The Baldwin Ledger, 21 Nov. 1902


[NOTE: This was one of the fund raiser activities the Baldwin Methodists of 1902 did to raise funds for the building and equipping the large brick church that was built on the same location as our present church. The brick church was destroyed by fire in 1930.]

Nellie Bly and Jules Verne were more than outdone here last Friday night, when hundreds of folk were taken round the world in a few hours. But these hours were most enjoyable ones. In the afternoon a large number of school children were carried by rail and boat around to the various cities and countries to be visited. In the evening, the liners and fast expresses began to carry the large crowd of adult sightseers who longed to view sunny lands beyond the seas.


The old M. E. church was the starting point, and the first stop was at Mexico (Mrs. Harpster's). Here a large collection of Mexican things was shown. The rooms were handsomely decorated with handwork of various kinds, curios, pictures, etc. The Misses Salmon and Wm. Williams, real people from real Mexico, served hot tamales, and entertained the visitors by talking some kind of stuff that sounded something like a green persimmon tastes. [I don't understand this statement, but typed as written. rw]


Japan (Mrs. Follin's) was the next "jump off." Here, visitors were met by ladies who wore mother-Hubbard sleeves, and in bowing tried to knock holes in the floor with their heads. The gas had been blown out, and the rooms were lighted with quaint Japanese lanterns. Many queer contraptions from tea fields and cherry groves across the sea were on exhibition. Tea cooked raw and cakes were served.


The next landing was at China (Mrs. Stickel's). Folk were greeted here by ladies who grabbed their hands and shook them, at the same time uttering untranslatable sounds that probably meant to "make yourself at home." Mrs. and Miss Hwang were there and the guests knew that this was no make-believe China. The curios were many. Tea grown on the Ah Law Moo river and cooked allee samee Chinese style was served.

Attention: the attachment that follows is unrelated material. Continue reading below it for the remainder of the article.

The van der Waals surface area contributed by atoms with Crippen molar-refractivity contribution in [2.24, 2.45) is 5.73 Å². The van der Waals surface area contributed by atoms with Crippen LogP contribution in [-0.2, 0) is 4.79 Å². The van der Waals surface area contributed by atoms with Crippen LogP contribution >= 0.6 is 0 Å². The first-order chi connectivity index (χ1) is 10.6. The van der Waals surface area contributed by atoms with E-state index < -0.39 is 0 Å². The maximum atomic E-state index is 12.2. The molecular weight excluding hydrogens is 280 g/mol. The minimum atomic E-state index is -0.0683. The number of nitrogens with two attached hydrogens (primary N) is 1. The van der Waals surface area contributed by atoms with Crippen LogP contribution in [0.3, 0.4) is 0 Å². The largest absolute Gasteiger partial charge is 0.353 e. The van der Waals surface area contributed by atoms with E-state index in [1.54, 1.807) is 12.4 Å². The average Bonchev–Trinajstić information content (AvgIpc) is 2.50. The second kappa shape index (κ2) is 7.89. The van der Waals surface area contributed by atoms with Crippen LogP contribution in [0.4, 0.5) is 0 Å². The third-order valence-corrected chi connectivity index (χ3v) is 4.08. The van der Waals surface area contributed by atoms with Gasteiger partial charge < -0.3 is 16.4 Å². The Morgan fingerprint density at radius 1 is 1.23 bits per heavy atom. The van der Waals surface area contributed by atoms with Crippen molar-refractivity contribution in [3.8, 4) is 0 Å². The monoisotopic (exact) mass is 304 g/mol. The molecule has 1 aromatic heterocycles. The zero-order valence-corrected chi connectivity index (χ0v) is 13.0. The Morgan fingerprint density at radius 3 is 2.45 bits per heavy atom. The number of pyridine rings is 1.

And then came the land of Sauer Kraut – Germany (Mrs. Cutler's). Here all kinds of Germany eatables were served (and everybody noticed that no Germany drinkables were passed). Mrs. Fisher, who talks real German without extras, told many things that an Irishman could only guess at. In her mother tongue, she asked Ed. Hislop if he was married, and he guessed "Yes."


New York (Mrs. Roberts) was the last and worst seaport visited. Here, U. S. Custom officers robbed the strangers of all their stray cents. Aunt Samantha and Uncle Josh were there, showing off their good clothes and country ways. At the door was a poor, blind beggar who sang so sorrowfully that the people gave him pennies to coax him to shut up.


At Washington (Mrs. Murphy's), the comers were introduced to President Roosevelt and wife and "Alice with her golden hair," Sect. Root and wife, Mrs. U. S. Grant, and George and Martha Washington. The introducing was done by Secretary Corytelyou.


Next stop was "Twenty Minutes for Dinner" at the old M. E. church. And such a New England dinner. It was grand. But the grandest part of the whole affair was that the ladies who got up the tour took in $199.50. The money will be used in furnishing the new church.

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